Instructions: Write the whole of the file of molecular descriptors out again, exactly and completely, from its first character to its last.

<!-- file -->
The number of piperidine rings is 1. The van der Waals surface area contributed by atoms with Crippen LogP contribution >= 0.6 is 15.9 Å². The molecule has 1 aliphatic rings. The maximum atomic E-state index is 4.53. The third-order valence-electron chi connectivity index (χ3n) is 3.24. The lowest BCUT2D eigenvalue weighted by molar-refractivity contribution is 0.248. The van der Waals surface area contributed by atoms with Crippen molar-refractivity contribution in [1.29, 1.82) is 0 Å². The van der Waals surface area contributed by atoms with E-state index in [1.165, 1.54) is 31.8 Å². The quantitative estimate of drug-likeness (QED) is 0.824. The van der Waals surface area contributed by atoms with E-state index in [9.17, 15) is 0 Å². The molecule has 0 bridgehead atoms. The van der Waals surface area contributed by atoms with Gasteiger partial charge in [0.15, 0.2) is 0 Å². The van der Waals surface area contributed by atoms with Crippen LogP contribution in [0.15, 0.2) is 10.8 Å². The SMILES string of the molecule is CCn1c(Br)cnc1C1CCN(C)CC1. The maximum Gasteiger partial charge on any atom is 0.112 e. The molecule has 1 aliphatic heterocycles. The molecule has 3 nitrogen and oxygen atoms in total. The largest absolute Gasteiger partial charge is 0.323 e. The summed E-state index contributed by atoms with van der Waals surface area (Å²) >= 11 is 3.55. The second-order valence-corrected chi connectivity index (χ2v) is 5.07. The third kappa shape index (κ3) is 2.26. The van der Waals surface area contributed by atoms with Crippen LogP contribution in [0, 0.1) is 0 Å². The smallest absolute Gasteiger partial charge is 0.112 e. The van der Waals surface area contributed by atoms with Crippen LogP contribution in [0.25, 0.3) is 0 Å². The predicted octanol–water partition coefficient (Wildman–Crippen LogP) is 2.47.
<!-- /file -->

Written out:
The number of piperidine rings is 1. The van der Waals surface area contributed by atoms with Crippen LogP contribution >= 0.6 is 15.9 Å². The molecule has 1 aliphatic rings. The maximum atomic E-state index is 4.53. The third-order valence-electron chi connectivity index (χ3n) is 3.24. The lowest BCUT2D eigenvalue weighted by molar-refractivity contribution is 0.248. The van der Waals surface area contributed by atoms with Crippen molar-refractivity contribution in [1.29, 1.82) is 0 Å². The van der Waals surface area contributed by atoms with E-state index in [1.165, 1.54) is 31.8 Å². The quantitative estimate of drug-likeness (QED) is 0.824. The van der Waals surface area contributed by atoms with E-state index in [9.17, 15) is 0 Å². The molecule has 0 bridgehead atoms. The van der Waals surface area contributed by atoms with Gasteiger partial charge in [0.15, 0.2) is 0 Å². The van der Waals surface area contributed by atoms with Crippen LogP contribution in [0.15, 0.2) is 10.8 Å². The SMILES string of the molecule is CCn1c(Br)cnc1C1CCN(C)CC1. The maximum Gasteiger partial charge on any atom is 0.112 e. The molecule has 1 aliphatic heterocycles. The molecule has 3 nitrogen and oxygen atoms in total. The largest absolute Gasteiger partial charge is 0.323 e. The summed E-state index contributed by atoms with van der Waals surface area (Å²) >= 11 is 3.55. The second-order valence-corrected chi connectivity index (χ2v) is 5.07. The third kappa shape index (κ3) is 2.26. The van der Waals surface area contributed by atoms with Crippen LogP contribution in [0, 0.1) is 0 Å². The smallest absolute Gasteiger partial charge is 0.112 e. The van der Waals surface area contributed by atoms with Crippen LogP contribution in [0.25, 0.3) is 0 Å². The predicted octanol–water partition coefficient (Wildman–Crippen LogP) is 2.47.